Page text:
Posts Tagged ‘Best American Comics’

Notables 2010: Adam Meuse’s Social Insect

The daddy of a cute adorable bear family has some kind of disorder where his cute adorable big eyes have grown to grotesque proportions. Cute has its limits. But what’s best is that the story is it then takes the silly premise literally, and gets all thoughtful and existential on us. more

Notables 2010: Ellen Lindner’s Shams, Scams and Blind Faith

The attention to detail as well as the balance between image, narration, and dialogue make Ellen Lindner’s history of Western civilization’s relationship with eyewear an exemplary non-fiction comic. more

Notables 2010: Miriam Libicki’s Jobnik!

Subtitled, “An American Girl’s Adventures in the Israeli Army,” Jobnik! is a memoir about the collusion of post-adolescent hormones with institutional bureaucracy and Middle East Conflict-inspired anxiety. Drawn in an unusual, somewhat-naive pencil style, it’s an inside look at a life most of us will never see. more

Notables 2010: David Lapham’s Young Liars

I am…at a loss. How to describe this unbelievably weird, fast-moving, violent, entertaining story? Not sure it’s really possible, but let’s try. more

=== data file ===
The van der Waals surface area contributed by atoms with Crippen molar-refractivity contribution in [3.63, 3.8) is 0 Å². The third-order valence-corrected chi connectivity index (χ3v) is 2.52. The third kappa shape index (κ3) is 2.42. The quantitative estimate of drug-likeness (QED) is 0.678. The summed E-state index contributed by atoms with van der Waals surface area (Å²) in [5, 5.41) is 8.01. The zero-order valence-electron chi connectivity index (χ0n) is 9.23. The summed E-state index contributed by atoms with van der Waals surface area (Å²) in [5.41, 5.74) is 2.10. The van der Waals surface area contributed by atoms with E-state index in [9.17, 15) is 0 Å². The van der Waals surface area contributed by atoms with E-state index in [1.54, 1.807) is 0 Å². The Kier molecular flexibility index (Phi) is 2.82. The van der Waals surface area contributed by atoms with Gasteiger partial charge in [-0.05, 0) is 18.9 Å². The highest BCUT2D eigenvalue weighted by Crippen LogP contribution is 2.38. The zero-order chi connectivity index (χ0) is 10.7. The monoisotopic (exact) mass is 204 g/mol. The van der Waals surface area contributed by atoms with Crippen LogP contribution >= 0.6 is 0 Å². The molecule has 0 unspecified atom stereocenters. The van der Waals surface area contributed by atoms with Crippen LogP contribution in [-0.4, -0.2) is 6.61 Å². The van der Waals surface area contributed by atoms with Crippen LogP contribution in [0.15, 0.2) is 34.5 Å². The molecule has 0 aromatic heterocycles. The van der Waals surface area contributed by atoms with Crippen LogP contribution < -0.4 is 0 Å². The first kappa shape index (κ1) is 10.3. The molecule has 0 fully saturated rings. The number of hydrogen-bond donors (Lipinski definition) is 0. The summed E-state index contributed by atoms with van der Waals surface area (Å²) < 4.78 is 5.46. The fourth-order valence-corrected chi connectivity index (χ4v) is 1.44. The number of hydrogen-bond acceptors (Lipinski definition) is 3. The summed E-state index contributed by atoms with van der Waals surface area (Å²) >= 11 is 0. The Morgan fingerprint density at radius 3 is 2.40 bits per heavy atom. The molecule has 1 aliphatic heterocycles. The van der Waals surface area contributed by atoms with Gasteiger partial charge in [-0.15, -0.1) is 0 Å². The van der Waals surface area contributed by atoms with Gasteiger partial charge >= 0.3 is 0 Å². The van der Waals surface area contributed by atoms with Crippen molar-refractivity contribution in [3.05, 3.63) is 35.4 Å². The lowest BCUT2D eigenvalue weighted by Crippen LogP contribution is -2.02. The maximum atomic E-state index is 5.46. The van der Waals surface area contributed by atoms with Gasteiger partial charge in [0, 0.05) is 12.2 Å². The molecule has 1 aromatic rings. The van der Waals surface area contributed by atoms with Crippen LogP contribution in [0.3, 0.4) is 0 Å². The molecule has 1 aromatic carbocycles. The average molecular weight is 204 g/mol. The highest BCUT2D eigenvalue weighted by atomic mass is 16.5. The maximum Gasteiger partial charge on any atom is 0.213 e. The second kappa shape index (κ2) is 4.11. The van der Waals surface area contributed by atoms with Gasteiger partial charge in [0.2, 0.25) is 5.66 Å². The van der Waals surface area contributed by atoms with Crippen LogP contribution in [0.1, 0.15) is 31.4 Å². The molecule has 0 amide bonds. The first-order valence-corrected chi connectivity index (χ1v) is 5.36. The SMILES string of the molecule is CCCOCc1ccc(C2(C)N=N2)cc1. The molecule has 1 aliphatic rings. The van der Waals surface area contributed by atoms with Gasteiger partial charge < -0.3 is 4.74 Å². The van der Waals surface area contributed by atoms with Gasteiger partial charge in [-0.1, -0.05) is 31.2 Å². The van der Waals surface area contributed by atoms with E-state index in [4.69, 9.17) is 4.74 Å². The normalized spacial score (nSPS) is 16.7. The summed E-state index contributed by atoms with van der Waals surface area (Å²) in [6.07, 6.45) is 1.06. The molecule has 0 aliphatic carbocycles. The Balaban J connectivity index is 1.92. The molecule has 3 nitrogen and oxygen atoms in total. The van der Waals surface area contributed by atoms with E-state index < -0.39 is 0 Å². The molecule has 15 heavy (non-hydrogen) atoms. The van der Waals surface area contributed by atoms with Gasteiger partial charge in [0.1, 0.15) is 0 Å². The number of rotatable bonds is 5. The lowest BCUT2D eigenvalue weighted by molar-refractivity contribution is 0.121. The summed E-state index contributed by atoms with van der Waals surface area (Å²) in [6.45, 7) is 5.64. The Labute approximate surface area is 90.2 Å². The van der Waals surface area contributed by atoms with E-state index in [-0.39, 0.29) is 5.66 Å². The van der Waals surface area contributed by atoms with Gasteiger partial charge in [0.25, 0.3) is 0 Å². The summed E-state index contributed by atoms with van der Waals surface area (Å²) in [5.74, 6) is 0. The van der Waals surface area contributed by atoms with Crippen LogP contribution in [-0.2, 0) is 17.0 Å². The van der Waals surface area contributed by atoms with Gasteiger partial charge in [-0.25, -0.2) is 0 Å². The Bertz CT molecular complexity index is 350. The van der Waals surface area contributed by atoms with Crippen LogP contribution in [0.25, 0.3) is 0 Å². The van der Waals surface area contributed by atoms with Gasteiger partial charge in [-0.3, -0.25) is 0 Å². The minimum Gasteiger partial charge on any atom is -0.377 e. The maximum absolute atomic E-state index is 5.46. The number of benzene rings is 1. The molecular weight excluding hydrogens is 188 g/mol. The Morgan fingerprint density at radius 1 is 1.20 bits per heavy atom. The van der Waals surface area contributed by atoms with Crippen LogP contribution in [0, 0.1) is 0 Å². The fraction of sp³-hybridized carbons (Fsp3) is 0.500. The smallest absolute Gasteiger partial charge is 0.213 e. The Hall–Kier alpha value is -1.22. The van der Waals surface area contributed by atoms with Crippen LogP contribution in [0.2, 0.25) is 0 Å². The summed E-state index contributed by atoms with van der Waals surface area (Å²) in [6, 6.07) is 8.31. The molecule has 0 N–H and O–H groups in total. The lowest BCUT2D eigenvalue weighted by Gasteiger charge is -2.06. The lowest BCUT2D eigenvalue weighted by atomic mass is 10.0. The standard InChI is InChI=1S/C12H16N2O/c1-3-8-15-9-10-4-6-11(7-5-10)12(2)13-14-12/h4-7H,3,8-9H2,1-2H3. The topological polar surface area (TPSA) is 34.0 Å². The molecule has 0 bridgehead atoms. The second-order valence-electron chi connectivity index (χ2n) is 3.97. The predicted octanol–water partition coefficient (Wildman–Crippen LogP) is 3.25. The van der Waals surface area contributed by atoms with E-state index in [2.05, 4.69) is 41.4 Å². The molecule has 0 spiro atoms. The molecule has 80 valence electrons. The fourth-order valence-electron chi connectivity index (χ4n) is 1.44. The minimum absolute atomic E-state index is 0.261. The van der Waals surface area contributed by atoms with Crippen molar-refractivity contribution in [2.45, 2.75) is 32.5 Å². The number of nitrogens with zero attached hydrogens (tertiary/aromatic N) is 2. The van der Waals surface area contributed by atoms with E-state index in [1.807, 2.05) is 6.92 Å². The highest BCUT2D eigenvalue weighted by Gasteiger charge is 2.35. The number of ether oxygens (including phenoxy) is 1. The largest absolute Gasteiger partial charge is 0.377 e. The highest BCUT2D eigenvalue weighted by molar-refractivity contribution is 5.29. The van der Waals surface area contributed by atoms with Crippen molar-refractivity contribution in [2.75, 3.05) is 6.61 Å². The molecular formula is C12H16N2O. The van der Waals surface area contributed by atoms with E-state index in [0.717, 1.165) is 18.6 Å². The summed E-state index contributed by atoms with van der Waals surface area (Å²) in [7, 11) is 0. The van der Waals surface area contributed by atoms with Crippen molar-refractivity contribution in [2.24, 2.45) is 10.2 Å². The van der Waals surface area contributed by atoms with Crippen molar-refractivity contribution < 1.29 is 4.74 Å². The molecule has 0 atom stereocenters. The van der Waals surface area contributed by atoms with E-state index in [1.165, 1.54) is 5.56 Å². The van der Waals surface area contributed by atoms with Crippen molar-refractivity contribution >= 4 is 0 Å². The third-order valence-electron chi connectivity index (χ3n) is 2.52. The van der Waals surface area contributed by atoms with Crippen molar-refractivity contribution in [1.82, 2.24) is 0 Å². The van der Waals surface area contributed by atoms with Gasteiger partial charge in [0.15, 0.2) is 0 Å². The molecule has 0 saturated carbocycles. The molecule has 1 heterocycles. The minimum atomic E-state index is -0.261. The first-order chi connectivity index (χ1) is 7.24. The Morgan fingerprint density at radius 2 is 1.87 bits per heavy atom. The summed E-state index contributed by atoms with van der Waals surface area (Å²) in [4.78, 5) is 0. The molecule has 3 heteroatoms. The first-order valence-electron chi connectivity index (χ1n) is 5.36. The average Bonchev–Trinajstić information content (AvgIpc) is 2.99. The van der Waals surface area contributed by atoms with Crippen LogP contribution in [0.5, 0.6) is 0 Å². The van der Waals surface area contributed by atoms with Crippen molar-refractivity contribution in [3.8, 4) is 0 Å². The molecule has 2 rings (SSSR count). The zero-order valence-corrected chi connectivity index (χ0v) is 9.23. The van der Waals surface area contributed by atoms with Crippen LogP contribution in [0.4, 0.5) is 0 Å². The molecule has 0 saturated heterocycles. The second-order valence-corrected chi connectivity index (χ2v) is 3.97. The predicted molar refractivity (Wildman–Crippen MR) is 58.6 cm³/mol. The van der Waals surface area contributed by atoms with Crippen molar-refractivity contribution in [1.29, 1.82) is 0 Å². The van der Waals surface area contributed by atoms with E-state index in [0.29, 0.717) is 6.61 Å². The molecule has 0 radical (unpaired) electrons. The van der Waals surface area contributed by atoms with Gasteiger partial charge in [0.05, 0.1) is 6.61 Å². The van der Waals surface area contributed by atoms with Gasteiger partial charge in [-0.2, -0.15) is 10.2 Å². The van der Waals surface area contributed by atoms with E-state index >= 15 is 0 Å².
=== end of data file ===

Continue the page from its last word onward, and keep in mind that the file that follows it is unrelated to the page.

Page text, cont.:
Notables 2010: Joseph Lambert’s Food/Fall

This mini is a two-fer, “Food” a creepy/funny tale of extraterrestrial dinner swiping, and “Fall” a pretty reimagining of the seasonal gods who walk among us, and what might happen if they were to decide to change their minds about things. Very strange layouts that just…might…work at play here, as well. Worthy of study. more

Notables 2010: Keith Knight’s The K Chronicles

Keith Knight’s K Chronicles are consistently funny and worth checking out. This two-pager, comparing parenting to cartooning and available online via MDHP’s semi-annoying flash viewer, is a standout. more

Notables 2010: Neil Kleid and Nicholas Cinquegrani’s The Big Kahn

I love the double meaning of the title: Rabbi Kahn dies, and it turns out he’s not a rabbi at all; he’s not even Jewish. His life was a big con. This causes obvious problems for his very Jewish family, especially his oldest son, also a rabbi, who now must question everything, and proceeds to do so. more

Notables 2010: Victor Kerlow’s The Lumberjack and Falling Sky

Victor Kerlow is one of the most prolific and talented young artists we’ve encountered in a long time. Seems like every time I turn around, I run across another of his slightly creepy, off-kilter tales. These two are the strongest of the BAC 2010 lot (meaning of course Sept 1, 2008-Aug 31, 2009). more

Notables 2010: Joe Kelly and JM Ken Niimura’s I Kill Giants

I Kill Giants is the tale of a very angry 5th-grade girl living in her fantasies (of being a giant-killer) and thus holding the world, and especially any attempts to get emotionally close to her, at bay. It’s told very inventively and convincingly, and Barbara, the main character, is very appealing despite, and because of, her aggression. more

Notables 2010: Aya Kakeda’s Delicious Soup of Horror

A short, sweet, truly horrible tale of soup. You’ll never eat your veggies again! more